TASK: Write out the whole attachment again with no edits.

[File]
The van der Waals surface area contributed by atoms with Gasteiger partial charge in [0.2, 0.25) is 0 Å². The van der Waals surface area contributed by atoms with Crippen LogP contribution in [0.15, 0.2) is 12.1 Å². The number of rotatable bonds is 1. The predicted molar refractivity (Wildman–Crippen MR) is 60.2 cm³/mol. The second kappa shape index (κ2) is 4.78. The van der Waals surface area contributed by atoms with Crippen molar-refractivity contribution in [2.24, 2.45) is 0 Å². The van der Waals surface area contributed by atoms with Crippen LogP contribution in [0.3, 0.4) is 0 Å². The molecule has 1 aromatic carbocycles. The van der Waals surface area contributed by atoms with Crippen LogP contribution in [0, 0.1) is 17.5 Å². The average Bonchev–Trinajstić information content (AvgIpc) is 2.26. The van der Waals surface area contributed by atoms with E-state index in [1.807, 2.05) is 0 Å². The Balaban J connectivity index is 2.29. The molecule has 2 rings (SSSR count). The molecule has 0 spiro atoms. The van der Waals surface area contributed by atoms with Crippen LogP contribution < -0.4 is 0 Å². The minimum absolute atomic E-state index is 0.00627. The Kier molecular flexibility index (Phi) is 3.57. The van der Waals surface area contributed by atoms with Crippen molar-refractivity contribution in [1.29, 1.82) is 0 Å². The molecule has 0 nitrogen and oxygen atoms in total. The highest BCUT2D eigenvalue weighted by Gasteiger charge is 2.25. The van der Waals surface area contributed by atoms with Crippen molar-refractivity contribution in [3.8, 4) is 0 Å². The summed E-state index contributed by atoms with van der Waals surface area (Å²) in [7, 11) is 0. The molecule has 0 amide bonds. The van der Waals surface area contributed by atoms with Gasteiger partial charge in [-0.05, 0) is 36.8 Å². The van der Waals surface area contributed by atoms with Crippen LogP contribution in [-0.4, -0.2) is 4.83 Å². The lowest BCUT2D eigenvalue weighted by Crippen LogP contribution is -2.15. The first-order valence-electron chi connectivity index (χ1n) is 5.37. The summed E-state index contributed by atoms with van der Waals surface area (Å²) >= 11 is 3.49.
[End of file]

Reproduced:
The van der Waals surface area contributed by atoms with Gasteiger partial charge in [0.2, 0.25) is 0 Å². The van der Waals surface area contributed by atoms with Crippen LogP contribution in [0.15, 0.2) is 12.1 Å². The number of rotatable bonds is 1. The predicted molar refractivity (Wildman–Crippen MR) is 60.2 cm³/mol. The second kappa shape index (κ2) is 4.78. The van der Waals surface area contributed by atoms with Crippen molar-refractivity contribution in [2.24, 2.45) is 0 Å². The van der Waals surface area contributed by atoms with Crippen LogP contribution in [0.3, 0.4) is 0 Å². The molecule has 1 aromatic carbocycles. The van der Waals surface area contributed by atoms with Crippen LogP contribution in [0, 0.1) is 17.5 Å². The average Bonchev–Trinajstić information content (AvgIpc) is 2.26. The van der Waals surface area contributed by atoms with E-state index in [1.807, 2.05) is 0 Å². The Balaban J connectivity index is 2.29. The molecule has 2 rings (SSSR count). The molecule has 0 spiro atoms. The van der Waals surface area contributed by atoms with Crippen LogP contribution < -0.4 is 0 Å². The minimum absolute atomic E-state index is 0.00627. The Kier molecular flexibility index (Phi) is 3.57. The van der Waals surface area contributed by atoms with Crippen molar-refractivity contribution in [1.29, 1.82) is 0 Å². The molecule has 0 nitrogen and oxygen atoms in total. The highest BCUT2D eigenvalue weighted by Gasteiger charge is 2.25. The van der Waals surface area contributed by atoms with Crippen molar-refractivity contribution in [3.8, 4) is 0 Å². The summed E-state index contributed by atoms with van der Waals surface area (Å²) in [7, 11) is 0. The molecule has 0 amide bonds. The van der Waals surface area contributed by atoms with Gasteiger partial charge in [-0.05, 0) is 36.8 Å². The van der Waals surface area contributed by atoms with Crippen LogP contribution in [-0.4, -0.2) is 4.83 Å². The lowest BCUT2D eigenvalue weighted by Crippen LogP contribution is -2.15. The first-order valence-electron chi connectivity index (χ1n) is 5.37. The summed E-state index contributed by atoms with van der Waals surface area (Å²) >= 11 is 3.49.